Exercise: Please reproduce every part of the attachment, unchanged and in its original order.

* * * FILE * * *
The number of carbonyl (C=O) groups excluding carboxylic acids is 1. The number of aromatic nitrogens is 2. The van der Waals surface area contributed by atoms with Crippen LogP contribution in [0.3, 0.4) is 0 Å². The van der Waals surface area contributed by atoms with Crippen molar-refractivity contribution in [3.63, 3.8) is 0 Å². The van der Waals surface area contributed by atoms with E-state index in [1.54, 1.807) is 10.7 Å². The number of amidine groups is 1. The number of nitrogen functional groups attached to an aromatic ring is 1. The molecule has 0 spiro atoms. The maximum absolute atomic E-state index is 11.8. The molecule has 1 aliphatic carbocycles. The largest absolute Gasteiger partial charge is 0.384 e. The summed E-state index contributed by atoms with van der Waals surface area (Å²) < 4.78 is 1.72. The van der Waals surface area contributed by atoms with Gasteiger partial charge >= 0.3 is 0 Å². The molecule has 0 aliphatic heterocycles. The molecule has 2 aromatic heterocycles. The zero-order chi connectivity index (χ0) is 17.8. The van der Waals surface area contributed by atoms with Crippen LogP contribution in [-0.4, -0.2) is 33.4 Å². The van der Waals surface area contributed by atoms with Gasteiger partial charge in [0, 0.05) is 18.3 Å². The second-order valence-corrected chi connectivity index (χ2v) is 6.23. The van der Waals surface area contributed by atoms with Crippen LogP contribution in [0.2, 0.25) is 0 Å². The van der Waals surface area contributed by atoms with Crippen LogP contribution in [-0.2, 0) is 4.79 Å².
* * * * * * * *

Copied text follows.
The number of carbonyl (C=O) groups excluding carboxylic acids is 1. The number of aromatic nitrogens is 2. The van der Waals surface area contributed by atoms with Crippen LogP contribution in [0.3, 0.4) is 0 Å². The van der Waals surface area contributed by atoms with Crippen molar-refractivity contribution in [3.63, 3.8) is 0 Å². The van der Waals surface area contributed by atoms with E-state index in [1.54, 1.807) is 10.7 Å². The number of amidine groups is 1. The number of nitrogen functional groups attached to an aromatic ring is 1. The molecule has 0 spiro atoms. The maximum absolute atomic E-state index is 11.8. The molecule has 1 aliphatic carbocycles. The largest absolute Gasteiger partial charge is 0.384 e. The summed E-state index contributed by atoms with van der Waals surface area (Å²) < 4.78 is 1.72. The van der Waals surface area contributed by atoms with Gasteiger partial charge >= 0.3 is 0 Å². The molecule has 0 aliphatic heterocycles. The molecule has 2 aromatic heterocycles. The zero-order chi connectivity index (χ0) is 17.8. The van der Waals surface area contributed by atoms with Crippen LogP contribution in [-0.4, -0.2) is 33.4 Å². The van der Waals surface area contributed by atoms with Gasteiger partial charge in [0, 0.05) is 18.3 Å². The second-order valence-corrected chi connectivity index (χ2v) is 6.23. The van der Waals surface area contributed by atoms with Crippen LogP contribution in [0.2, 0.25) is 0 Å². The van der Waals surface area contributed by atoms with Crippen LogP contribution in [-0.2, 0) is 4.79 Å².